Heat and light of the Rafale deal

India has the dubious reputation of being the biggest importer of conventional weapons.

Heat and light of the Rafale deal

Rafale: The Defence Minister must ensure that transparency is a major template of the acquisition process.

SN Misra

SN Misra

Former Joint Secretary, GoI

India has the dubious reputation of being the biggest importer of conventional weapons. Improving our self-reliance index from 30 per cent to 70 per cent was one of the avowed roadmaps of the Kalam Committee. The country has not moved much in this indigenisation improvement objective despite a large number of defence PSUs, ordnance factories and private sector companies dotting the field of defence production. The mandate to "Make in India" could not have come at a better time as the Prime Minister has the charisma to reach out to global leaders to make India a preferred place of investment by OEMs (original equipment manufacturers) and design houses. It is, therefore, disappointing that he has made the switch from technology transfer to HAL to build 108 aircraft in India, as was envisaged in the Medium Multi-Role Combat Aircraft (MMRCA) contract (2014) to directly import 36 aircraft from Dassault Aviation. 

The Rafale deal has to be viewed from the perspective of three Cs, viz cost, competition and cronyism. It is well known that a competitive process with transparent qualification and award criteria is the motherboard of getting a competitive price. The MMRCA contract was the first defence acquisition, with the principle of "Life Cycle Costing" where two OEMs - Rafale and Typhoon — were shortlisted after elaborate technical trials of six international bidders. Both Rafale and Typhoon had agreed to technology transfer of 70 per cent to Hindustan Aeronautics Limited (HAL) , for subsystems like the engine and AESA radar and radar warning receiver. Since HAL has been receiving technology only from Russia in the past, this was a golden opportunity for it to gain insight into an alternative high-end technology in terms of weapons (air-to-air missile), sensors (AESA radar) and propulsion (Snecma engine) from Rafale.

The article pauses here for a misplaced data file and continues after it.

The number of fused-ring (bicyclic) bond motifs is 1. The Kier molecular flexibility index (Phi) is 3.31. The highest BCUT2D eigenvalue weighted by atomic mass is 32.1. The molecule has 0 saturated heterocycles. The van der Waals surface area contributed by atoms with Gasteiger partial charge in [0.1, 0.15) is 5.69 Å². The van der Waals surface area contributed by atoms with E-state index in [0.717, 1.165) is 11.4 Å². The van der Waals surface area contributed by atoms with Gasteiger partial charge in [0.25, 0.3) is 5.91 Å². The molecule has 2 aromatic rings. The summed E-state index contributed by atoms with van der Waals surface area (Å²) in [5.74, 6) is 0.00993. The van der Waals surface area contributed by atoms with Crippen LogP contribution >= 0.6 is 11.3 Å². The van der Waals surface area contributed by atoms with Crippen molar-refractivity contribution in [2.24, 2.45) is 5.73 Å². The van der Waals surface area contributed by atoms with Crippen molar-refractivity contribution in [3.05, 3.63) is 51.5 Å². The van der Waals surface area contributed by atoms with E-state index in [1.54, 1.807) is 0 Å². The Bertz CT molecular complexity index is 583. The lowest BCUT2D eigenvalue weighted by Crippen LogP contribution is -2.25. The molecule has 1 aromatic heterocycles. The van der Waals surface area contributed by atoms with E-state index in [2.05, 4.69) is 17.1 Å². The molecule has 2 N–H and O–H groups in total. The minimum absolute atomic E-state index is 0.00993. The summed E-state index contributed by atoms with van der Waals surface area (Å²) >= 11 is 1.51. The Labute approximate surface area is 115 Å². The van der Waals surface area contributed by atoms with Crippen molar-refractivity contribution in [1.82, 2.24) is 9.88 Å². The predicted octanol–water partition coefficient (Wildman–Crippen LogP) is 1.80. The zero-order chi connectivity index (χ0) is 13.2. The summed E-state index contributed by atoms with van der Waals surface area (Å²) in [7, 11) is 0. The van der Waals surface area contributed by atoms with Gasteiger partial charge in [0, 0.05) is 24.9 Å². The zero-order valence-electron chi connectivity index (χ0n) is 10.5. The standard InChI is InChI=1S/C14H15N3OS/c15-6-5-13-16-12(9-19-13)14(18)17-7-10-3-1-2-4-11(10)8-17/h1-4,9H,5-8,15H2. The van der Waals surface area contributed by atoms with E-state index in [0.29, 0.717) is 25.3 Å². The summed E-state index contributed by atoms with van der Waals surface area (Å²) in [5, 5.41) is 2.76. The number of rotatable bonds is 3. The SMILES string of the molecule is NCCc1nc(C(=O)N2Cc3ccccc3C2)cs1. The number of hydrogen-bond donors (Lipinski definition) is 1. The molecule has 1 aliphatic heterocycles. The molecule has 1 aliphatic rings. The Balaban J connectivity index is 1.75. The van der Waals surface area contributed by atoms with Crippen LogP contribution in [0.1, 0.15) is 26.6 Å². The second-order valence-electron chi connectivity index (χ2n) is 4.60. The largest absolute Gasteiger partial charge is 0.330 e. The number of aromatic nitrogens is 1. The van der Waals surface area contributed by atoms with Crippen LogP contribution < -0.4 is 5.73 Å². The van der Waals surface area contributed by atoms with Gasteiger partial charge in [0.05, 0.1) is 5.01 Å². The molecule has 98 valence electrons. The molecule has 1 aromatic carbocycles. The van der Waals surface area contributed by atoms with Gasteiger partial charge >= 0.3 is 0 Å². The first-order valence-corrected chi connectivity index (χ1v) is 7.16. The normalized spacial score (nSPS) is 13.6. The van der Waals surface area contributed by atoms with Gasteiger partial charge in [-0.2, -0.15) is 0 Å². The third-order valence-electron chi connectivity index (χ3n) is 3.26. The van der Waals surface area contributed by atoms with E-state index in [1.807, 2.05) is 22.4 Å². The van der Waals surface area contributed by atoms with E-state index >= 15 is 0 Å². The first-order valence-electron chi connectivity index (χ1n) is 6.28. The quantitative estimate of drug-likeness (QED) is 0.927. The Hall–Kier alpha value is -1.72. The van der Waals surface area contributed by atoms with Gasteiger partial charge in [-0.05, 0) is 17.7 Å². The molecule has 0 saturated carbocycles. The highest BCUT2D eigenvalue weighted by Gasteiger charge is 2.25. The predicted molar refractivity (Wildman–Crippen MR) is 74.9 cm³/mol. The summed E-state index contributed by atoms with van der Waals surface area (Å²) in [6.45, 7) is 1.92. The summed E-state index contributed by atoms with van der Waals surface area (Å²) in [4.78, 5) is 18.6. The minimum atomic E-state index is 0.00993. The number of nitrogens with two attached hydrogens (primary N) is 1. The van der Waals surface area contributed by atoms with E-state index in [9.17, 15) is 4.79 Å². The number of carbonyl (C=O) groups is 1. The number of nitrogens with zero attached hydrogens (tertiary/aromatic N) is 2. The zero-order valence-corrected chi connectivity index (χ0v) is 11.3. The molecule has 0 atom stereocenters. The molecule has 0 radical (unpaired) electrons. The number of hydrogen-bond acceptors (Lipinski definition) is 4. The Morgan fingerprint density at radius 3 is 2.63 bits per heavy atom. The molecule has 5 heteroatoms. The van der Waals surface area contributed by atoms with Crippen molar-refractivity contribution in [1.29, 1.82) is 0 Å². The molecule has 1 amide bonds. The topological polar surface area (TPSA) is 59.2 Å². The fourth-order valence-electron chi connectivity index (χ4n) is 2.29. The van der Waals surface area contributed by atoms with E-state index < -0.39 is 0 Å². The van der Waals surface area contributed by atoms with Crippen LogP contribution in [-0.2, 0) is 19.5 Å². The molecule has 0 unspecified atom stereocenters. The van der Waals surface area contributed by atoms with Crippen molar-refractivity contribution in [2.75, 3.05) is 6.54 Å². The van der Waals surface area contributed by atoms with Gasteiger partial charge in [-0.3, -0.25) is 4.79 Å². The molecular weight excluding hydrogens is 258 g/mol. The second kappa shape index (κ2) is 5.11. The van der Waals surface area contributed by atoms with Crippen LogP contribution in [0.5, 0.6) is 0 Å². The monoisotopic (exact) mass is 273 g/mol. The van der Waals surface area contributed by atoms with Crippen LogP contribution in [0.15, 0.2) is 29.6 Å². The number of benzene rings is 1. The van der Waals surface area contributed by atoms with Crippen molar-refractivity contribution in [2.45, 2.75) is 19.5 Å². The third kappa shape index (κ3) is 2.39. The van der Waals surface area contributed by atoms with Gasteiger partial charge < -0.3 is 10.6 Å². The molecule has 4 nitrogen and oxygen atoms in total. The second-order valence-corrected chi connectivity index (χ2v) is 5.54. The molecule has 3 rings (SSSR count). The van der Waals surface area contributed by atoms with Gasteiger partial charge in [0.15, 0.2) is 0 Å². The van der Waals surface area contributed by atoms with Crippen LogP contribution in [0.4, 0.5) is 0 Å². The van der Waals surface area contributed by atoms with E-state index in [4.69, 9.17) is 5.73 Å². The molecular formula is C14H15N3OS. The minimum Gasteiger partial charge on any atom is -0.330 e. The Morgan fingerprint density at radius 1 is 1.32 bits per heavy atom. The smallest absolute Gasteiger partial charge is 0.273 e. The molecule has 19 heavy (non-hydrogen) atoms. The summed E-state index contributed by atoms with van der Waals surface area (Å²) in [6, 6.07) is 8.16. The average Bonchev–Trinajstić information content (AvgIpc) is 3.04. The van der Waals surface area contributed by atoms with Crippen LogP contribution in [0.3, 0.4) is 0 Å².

It's unfortunate that Rafale found it impossible to work with HAL and take a commitment for the production of 108 aircraft through successful technology transfer. For instance, there was a wide variation in the manhours (MHRs) estimated by DA: 30 million MHRs for each aircraft as against 90 million MHRs estimated by HAL. Also, DA had serious apprehension about the ability of HAL to absorb key technologies. The then Defence Minister Manohar Parrikar in the NDA government was quite prescient in observing in 2015 that the 'deal is as good as dead'; as the obdurate partners were not sure of a satisfactory technological consummation! 

As regards the cost comparison, each aircraft would have cost Rs 521 crore (18 fly by wire) in the 2014 contract as against Rs.686 crore now, without the add-ons to the aircraft. The add-ons seem to cost around Rs 900 crore, which will include the AESA radar, radar warning receiver etc. While the increase in the cost of the basic aircraft seems to have gone up by 30 per cent, what is most disconcerting is that the cost break-up of add-on items is not being revealed by Defence Minister Nirmala Sitharaman under the cover of secrecy clause of the IGA contract. This is indefensible as transparency is a major template of our acquisition procedure.